It's time to start putting the big pieces together and getting this thing to look like an airplane! In my personal world opened panels on models generally aren't (shown opened, that is), because I prefer the completed projects to look somewhat like a real airplane would appear when sitting on a ramp, so that gun-bay panel that Monogram so thoughtfully opened up for us has been closed and sanded smooth. Four of the six .50 machine guns (those Tamiya barrels) have been installed; the last two, the ones at the very front, will go in after the sanding of the nose is completed and any unit markings are painted. The kit's somewhat lumpy and inaccurate gun sight is now gone, to be replaced later on in the project with a resin component, and the fuselage halves have been carefully fitted together and assembled with Tenax---doing it that way means minimal sanding and a little bit of polishing, which will simplify your life considerably. So far only a tiny bit of putty has been used, and the only reason for its use has been to repair things that I gomed up as I was going along. The only thing that really bears watching is making certain that everything that needs to be inside the model is actually there before you close up that fuselage. Oh, and the interior is slightly modified from the one supplied by the kit. I could've done more (an Eduard Zoom set intended for That Other F-80, for example), but it's not a big cockpit and I wanted to try an Old School build on the thing. So far, the only items used that weren't in the kit to begin with are the tailpipe, the guns, and the ballast weights.

Here's the other side of the assembled fuselage, mostly to show you what that side looks like. There's a tiny L-shaped pitot-thingy molded up under the nose and so far it's still there. We'll see how long that lasts, I suppose, but for now everything is pretty much where it should be. It's beginning to look a little bit like a Shooting Star, isn't it?

The horizontal stabs and elevators really show their age on this kit, but there's nothing there that's insurmountable. Each part has a pair of sink marks that require filling and sanding, and the port-side piece has a copyright mark and the letters MMI that need to be sanded off, but that's about it. Clean 'em up, polish 'em, and set 'em aside for a while!

Here we have an assembled wing, painted, sort-of, and in some respects ready for installation on the airframe, even though we aren't going to do that just yet. Instead, we're going to let the paint (Floquil Old Silver) dry for a few days to make sure it's good and hard, and then polish it out with a soft cloth. Once that's done it'll be time to go back with low-tack masking tape (or, more likely, Post-It notes), and mask the few areas of the airplane that are in contrasting shades of natural metal so we can address that part of the painting process. The holes for the kit's wing pylons have been pre-drilled but the pylons themselves won't go on the airplane until after the under-wing decals have been applied, since the pylons were installed over the markings on the real airplane. Doing things this way will simplify life as well as reduce the profanity level in your workshop. One more thing before we leave the bottom wing assembly; Korean War F-80s often had an additional set of pylons inboard of the "normal" ones to allow rockets to be fitted to the aircraft in addition to bombs or napalm. The kit doesn't provide them so you'll have to decide for yourself whether you want to scratch-build a set or not---they're not always there, but they're really obvious when they are. One final note: Those little doohickeys on the aft center-section of the wing are supposed to represent the hooks used to mount RATO bottles to the aircraft. It's entirely likely that this particular model will have those bottles attached (stolen from the F-84 kit of my choice) and that simple act will hide the fact that the kit's hooks really aren't, but if you're after a super-detailed F-80 and don't plan on mounting RATO, it might be worth-while to replace those little bumps with actual hooks. That's your choice, isn't it?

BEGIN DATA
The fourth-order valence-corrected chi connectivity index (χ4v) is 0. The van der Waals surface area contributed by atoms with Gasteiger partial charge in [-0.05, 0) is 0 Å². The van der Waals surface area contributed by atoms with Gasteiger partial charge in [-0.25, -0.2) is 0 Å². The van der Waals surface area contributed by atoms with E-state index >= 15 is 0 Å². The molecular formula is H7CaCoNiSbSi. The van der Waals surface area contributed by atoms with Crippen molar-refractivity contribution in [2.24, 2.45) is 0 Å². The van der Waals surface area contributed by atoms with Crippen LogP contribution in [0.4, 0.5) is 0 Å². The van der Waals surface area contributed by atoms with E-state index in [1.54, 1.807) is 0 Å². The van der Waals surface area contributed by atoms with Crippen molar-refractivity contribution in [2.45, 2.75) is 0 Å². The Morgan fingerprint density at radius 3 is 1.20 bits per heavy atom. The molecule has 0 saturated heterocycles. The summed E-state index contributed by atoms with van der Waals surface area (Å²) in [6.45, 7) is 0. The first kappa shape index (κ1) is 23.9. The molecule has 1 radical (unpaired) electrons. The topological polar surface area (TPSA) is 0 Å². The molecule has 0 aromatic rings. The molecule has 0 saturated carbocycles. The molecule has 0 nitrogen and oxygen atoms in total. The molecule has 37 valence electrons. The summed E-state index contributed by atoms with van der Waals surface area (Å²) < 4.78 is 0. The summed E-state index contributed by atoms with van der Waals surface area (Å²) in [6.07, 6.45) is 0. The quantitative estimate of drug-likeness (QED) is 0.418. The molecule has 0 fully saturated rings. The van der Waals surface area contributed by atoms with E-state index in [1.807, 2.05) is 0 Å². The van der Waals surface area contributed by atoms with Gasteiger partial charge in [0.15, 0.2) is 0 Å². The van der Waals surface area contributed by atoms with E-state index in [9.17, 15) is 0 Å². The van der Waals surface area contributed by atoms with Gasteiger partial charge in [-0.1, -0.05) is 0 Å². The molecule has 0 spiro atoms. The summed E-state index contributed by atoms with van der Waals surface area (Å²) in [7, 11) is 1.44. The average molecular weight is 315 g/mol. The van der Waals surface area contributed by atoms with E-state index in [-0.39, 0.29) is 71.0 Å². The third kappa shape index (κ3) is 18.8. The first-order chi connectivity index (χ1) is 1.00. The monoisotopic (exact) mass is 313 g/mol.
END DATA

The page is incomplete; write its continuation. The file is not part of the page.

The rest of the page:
And this is what we've got after ten or fifteen hours of on-and-off work on the F-80. The wings still aren't attached since I haven't painted the anti-glare panel or nose markings yet and life will be far easier if I don't have to contend with a set of wings sticking out of the sides of the airplane when I do that. The paintwork looks pretty crummy in this shot but in theory it won't be that way for long since everything will be polished with the afore-mentioned soft cloth once the paint has completely cured, after which a handful of selected panels will be painted in a contrasting shade of metal (or maybe treated with Rub-N-Buff, who knows?) before the anti-glare panel, radar cover, and unit markings are applied. The horizontal stabs have been pre-fitted and will not require putty, so they've been painted too and will go on the airplane once all the other paint-work and decaling have been completed. It's beginning to look a little bit like an airplane, isn't it?